Close to 40 f-words. Nearly 20 s-words. Scores of uses of “a‑‑,” “b‑‑ch,” “b‑‑tard” and “h‑‑‑.” We hear “b-gger” and several crude allusions to anatomical parts.
God’s name is combined with “d‑‑n” at least 30 times. It’s also combined with the f-word. Jesus’ is abused a few times too. And the n-word is spit out something like 100 times. Other racial pejoratives include “blackie” and “injun.”
Cigarettes, cigars and pipes are smoked regularly. Beer, wine and bourbon are all sipped and/or guzzled in a number of situations including scenes in a saloon, at a Mandingo fight, while lounging in a library and while eating dinner.
Plantation owner Calvin Candie makes a protracted speech about the “submissive” part of a black man’s brain—trying to make the case that some men are genetically structured to be slaves.
Quentin Tarantino has been in the thick of screenwriting and moviemaking since his mid to late 20s. But he’s said his creative story really started when he landed a job at a two-bit video store soon after dropping out of high school. There his directorial approach was informed by discussions of cinema with fellow movie fanatics and his notice of the types of gritty, raw films customers gravitated toward.
Whether that tale is fact or merely pulp fiction, Tarantino has certainly come to be known for his exploitative, kitschy and often extremely violent movie fare—a filmography that includes the recent likes of the Kill Bill movies and Inglourious Basterds. His newest flick fits snuggly into this bloody portfolio. It blends the ugliness of pre-Civil War slavery with spaghetti Western quick-draw action and exploitation pic sensibilities. (The Vancouver Sun reports that Tarantino “draws his hero’s name from the 1966 spaghetti Western Django, starring Franco Nero, who also makes a cameo” in this film.)
The result is a messy swirl of historical pulp and repulsive flesh-rending. Or, as Entertainment Weekly’s Owen Gleiberman puts it, “It’s a low-down orgy of flamboyant cruelty and violence: whippings, a scene in which a man gets torn apart by dogs, plus the most promiscuous use of the N-word ever heard in a mainstream movie.”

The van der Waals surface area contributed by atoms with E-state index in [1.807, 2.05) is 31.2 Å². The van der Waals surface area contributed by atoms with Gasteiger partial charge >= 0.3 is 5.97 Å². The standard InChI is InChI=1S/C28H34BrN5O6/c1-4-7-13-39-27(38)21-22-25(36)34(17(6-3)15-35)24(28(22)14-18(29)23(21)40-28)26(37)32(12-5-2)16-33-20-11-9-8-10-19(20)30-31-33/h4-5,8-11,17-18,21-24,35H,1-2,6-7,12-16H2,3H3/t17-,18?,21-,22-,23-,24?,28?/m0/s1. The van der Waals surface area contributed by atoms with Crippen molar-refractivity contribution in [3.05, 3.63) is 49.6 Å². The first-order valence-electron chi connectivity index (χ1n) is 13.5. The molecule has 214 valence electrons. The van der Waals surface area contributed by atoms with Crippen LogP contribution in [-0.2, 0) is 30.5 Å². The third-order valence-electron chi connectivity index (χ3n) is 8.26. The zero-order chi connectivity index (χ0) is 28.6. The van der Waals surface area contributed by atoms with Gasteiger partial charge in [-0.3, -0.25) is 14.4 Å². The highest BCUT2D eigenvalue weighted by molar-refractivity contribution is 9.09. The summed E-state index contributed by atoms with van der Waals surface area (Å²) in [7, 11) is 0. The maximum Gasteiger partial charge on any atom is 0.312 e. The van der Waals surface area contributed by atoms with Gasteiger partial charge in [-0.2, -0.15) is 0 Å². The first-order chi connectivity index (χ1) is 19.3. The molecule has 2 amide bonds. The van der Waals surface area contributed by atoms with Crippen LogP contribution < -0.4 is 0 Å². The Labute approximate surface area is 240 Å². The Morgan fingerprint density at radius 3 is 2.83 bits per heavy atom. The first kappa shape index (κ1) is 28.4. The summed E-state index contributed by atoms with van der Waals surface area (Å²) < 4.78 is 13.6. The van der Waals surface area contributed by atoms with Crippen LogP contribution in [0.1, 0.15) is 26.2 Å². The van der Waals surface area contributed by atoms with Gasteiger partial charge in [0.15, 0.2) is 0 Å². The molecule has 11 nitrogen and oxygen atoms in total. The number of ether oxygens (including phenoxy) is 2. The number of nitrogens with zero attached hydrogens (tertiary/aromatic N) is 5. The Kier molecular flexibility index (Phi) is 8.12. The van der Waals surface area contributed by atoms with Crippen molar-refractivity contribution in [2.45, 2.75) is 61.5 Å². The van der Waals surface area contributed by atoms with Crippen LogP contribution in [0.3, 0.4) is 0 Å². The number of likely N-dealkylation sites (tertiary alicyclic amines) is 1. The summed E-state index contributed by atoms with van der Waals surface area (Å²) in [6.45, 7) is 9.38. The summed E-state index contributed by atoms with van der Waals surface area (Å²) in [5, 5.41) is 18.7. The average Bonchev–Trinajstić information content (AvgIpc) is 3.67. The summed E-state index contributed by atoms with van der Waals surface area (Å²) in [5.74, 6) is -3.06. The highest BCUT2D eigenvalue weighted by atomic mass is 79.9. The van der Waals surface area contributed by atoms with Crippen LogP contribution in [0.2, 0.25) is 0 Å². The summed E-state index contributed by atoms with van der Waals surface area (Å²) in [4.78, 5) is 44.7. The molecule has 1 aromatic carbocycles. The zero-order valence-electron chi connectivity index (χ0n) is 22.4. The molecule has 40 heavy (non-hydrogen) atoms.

Tarantino told London’s Daily Telegraph that he wanted to create a film that examined “America’s horrible past with slavery and stuff.” But The Vancouver Sun has him saying, “I wasn’t necessarily trying to throw my hat in the slavery movie bandwagon, it was more about making a proper Western. It was more about the idea of doing a proper Western film that didn’t ignore slavery.” Entertainment Weekly asks, “Is Django attacking the cruelty or reveling in it? Maybe both, and that’s what gives the film’s best parts their danger—the way that Tarantino, with lip-smacking down-and-dirty subversive gusto, rubs our noses in the forbidden spectacle of America’s racist ugliness.”
Best parts? That’s a debatable distinction. This flick is far more concerned with foul-mouthed grindhouse chatter, revenge-filled rage, skin-tearing bullwhips and bullets, and slow-motion geysers of meat and blood than in communicating anything truthful and enlightening.
Indeed, watching Django Unchained for this review, I was not much informed, edified or challenged in my thinking on the subject of slavery. I was beaten, battered and bludgeoned, a fate African-American film director Spike Lee says he wants to avoid. He says he’s refused to see the film, commenting on Twitter, “American Slavery Was Not A Sergio Leone Spaghetti Western. It Was A Holocaust. My Ancestors Are Slaves. Stolen From Africa. I Will Honor Them.”
“Django Unchained becomes an almost sadistically literal example of exploitation at its most unironic,” concludes Gleiberman, and I’m hard-pressed to put a finer point on the matter.
After spending more than two decades touring, directing, writing and producing for Christian theater and radio (most recently for Adventures in Odyssey, which he still contributes to), Bob joined the Plugged In staff to help us focus more heavily on video games. He is also one of our primary movie reviewers.